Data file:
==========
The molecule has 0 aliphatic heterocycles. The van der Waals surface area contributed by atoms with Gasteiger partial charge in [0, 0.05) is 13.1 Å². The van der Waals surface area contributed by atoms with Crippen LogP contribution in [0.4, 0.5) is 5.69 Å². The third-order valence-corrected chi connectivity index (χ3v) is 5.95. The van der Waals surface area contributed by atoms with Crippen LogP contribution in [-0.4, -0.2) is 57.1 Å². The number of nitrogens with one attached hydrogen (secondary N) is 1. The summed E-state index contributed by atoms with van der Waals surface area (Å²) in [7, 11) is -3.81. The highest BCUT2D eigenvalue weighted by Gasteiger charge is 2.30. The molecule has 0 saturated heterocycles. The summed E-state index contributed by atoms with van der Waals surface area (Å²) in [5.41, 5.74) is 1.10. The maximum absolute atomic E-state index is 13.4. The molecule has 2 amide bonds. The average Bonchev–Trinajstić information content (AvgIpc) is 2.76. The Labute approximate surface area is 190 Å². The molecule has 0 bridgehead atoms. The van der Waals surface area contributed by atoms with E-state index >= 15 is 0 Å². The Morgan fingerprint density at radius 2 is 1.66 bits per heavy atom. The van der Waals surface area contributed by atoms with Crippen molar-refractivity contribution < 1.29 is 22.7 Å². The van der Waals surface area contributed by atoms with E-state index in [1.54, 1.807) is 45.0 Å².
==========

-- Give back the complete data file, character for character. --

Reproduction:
The molecule has 0 aliphatic heterocycles. The van der Waals surface area contributed by atoms with Gasteiger partial charge in [0, 0.05) is 13.1 Å². The van der Waals surface area contributed by atoms with Crippen LogP contribution in [0.4, 0.5) is 5.69 Å². The third-order valence-corrected chi connectivity index (χ3v) is 5.95. The van der Waals surface area contributed by atoms with Crippen LogP contribution in [-0.4, -0.2) is 57.1 Å². The number of nitrogens with one attached hydrogen (secondary N) is 1. The summed E-state index contributed by atoms with van der Waals surface area (Å²) in [7, 11) is -3.81. The highest BCUT2D eigenvalue weighted by Gasteiger charge is 2.30. The molecule has 0 saturated heterocycles. The summed E-state index contributed by atoms with van der Waals surface area (Å²) in [5.41, 5.74) is 1.10. The maximum absolute atomic E-state index is 13.4. The molecule has 2 amide bonds. The average Bonchev–Trinajstić information content (AvgIpc) is 2.76. The Labute approximate surface area is 190 Å². The molecule has 0 bridgehead atoms. The van der Waals surface area contributed by atoms with E-state index >= 15 is 0 Å². The Morgan fingerprint density at radius 2 is 1.66 bits per heavy atom. The van der Waals surface area contributed by atoms with Crippen molar-refractivity contribution < 1.29 is 22.7 Å². The van der Waals surface area contributed by atoms with E-state index in [1.54, 1.807) is 45.0 Å².